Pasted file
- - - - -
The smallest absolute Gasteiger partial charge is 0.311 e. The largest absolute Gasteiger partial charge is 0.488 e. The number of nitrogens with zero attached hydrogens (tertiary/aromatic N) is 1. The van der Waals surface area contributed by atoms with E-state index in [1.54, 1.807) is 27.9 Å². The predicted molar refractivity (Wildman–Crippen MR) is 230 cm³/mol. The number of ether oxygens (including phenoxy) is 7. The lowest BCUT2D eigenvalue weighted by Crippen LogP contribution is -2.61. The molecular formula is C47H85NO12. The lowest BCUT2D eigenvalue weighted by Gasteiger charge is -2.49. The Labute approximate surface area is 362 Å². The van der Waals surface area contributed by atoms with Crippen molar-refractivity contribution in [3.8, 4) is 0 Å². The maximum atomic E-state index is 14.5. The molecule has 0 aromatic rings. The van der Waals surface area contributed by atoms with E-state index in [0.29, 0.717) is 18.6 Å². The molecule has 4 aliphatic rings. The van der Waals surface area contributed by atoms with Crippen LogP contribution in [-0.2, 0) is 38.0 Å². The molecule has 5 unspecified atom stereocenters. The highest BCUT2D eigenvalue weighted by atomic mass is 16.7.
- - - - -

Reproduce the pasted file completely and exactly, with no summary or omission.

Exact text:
The smallest absolute Gasteiger partial charge is 0.311 e. The largest absolute Gasteiger partial charge is 0.488 e. The number of nitrogens with zero attached hydrogens (tertiary/aromatic N) is 1. The van der Waals surface area contributed by atoms with E-state index in [1.54, 1.807) is 27.9 Å². The predicted molar refractivity (Wildman–Crippen MR) is 230 cm³/mol. The number of ether oxygens (including phenoxy) is 7. The lowest BCUT2D eigenvalue weighted by Crippen LogP contribution is -2.61. The molecular formula is C47H85NO12. The lowest BCUT2D eigenvalue weighted by Gasteiger charge is -2.49. The Labute approximate surface area is 362 Å². The van der Waals surface area contributed by atoms with Crippen molar-refractivity contribution in [3.8, 4) is 0 Å². The maximum atomic E-state index is 14.5. The molecule has 0 aromatic rings. The van der Waals surface area contributed by atoms with E-state index in [0.29, 0.717) is 18.6 Å². The molecule has 4 aliphatic rings. The van der Waals surface area contributed by atoms with Crippen LogP contribution in [-0.2, 0) is 38.0 Å². The molecule has 5 unspecified atom stereocenters. The highest BCUT2D eigenvalue weighted by atomic mass is 16.7.